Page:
PORTSMOUTH — Our dinner at Moxy was ruinous. It has been nearly impossible to forget the shockingly good, farm-to-fork bites we devoured.
It’s no wonder chef Matt Louis is racking up heady accolades for what he calls his “modern American tapas.” Recently nominated for Food & Wine magazine’s People’s Choice for Best New Chef 2013, Louis brings an ultra-locavore ethos and New England tradition to tapas-style dining. The result: Even the simplest dishes — think: chili-scented kale chips with pumpkin-sunflower seed granola bites — deliver something special.
The low-light, contemporary restaurant, tucked on a side street in historic downtown, features an open kitchen and bar, and tables on the first and second floors. It’s casual and unpretentious, but don’t let that fool you. Down-to-earth Louis, who’s had stints at French Laundry, Per Se, and Clio before opening Moxy, is serious about his food and nearly obsessive about sourcing. When we visited, the ingredient-driven, seasonally-changing menu listed at least 35 local suppliers, including Naked Greens in North Hampton, Hickory Nut Farm in Lee, Seaview Lobster in Rye, White Gate Farm in Epping, and Aurora Mills in Linneus, Maine.
We started with the Maine poached lobster salad set on a smear of snappy carrot ginger preserve and topped with salty celeriac chips. Its plating was precise and beautiful, served on a salt block sourced from a shop around the corner. The lobster was sweet and delicate and the dish had a perfect balance of tastes and textures: soft and crispy, chewy and smooth, salty and sweet. Next we shared a plate of lightly-battered and fried, impossibly fresh, local calamari, served with crunchy scallion and radish and a spicy pepper relish. The Hasting Pudding wraps were a delightful surprise — chunks of lightly-fried cornmeal resembling polenta and pickled vegetables were wrapped in lettuce and served with house-made molasses BBQ sauce and a buttermilk dip. The dish harks back to New England Native American roots and exemplifies Louis’s philosophy: Is it inspired by New England culinary history and tradition? Does it showcase what the farmers are growing at the moment? Can we add our own modern twists to the tapas-style dish? “This is the criteria we use when creating a dish,” says Louis.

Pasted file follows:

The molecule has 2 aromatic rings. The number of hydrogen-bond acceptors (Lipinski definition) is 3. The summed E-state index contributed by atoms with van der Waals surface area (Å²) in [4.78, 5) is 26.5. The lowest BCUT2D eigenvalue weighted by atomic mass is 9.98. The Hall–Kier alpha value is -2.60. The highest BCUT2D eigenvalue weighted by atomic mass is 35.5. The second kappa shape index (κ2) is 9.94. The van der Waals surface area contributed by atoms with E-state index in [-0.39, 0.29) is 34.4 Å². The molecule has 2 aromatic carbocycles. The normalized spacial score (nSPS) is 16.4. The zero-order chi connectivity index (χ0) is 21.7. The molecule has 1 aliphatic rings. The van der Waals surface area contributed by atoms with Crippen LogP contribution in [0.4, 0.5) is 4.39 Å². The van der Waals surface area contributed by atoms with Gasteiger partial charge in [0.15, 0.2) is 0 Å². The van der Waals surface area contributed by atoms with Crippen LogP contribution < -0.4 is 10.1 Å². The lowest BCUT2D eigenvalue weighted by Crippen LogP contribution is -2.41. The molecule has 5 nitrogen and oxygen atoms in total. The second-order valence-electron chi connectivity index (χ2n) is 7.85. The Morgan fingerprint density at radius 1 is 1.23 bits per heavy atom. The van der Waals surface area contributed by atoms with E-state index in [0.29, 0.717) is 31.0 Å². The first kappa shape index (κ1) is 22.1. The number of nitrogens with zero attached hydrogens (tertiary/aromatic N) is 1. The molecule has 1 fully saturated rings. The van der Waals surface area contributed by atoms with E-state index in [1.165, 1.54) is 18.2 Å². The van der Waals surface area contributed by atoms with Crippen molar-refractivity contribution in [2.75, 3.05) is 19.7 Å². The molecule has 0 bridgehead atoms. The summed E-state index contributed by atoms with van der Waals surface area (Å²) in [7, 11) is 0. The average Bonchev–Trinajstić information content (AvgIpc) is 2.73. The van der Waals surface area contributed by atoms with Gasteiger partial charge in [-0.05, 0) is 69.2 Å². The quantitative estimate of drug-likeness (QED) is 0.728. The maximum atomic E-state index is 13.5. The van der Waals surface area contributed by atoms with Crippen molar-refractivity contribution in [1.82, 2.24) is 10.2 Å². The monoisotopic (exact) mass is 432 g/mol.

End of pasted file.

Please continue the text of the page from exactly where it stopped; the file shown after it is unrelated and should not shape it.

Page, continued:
The servings are small, a few bites to be shared by two or three people, which could put off diners who are used to and expecting a traditional, hearty multicourse meal. But the mixing and sharing of diminutive plates is a playful alternative, and a great opportunity to try new tastes. We kept the dishes coming. The apple cider-lacquered pork belly bites had just a whisper of crunch and burst of flavor, served with roasted pearl onions and poached apple. The simple, yet satisfying roasted beets were complemented with arugula and house-made apple sauce for textural balance. The caramelly, brown-butter roasted cauliflower, served with butternut squash puree and crispy sunchokes, was more like dessert than veggie side course. It was simple but unlike any cauliflower we’ve ever tasted. The popular New England Dinner 2.0 featured grass-fed local corned beef brisket, crispy potatoes, and pickled carrot and onion, wrapped in Napa cabbage and bibb lettuce.
The best thing about small-plate dining is that you’re likely to have room for dessert. How can you go wrong with a plate of whoopie pie sliders served with warm chocolate sauce, or fried dough with a choice of dipping sauces from among chocolate, maple, caramel, apple chutney, and apricot marmalade? Perfectly simple (and wickedly rich).
MOXY 106 Penhallow St., 603-319-8178, www.moxyrestaurant.com. Small bites $4-$6, small plates $6-$15.
Diane Bair and Pamela Wright can be reached at firstname.lastname@example.org.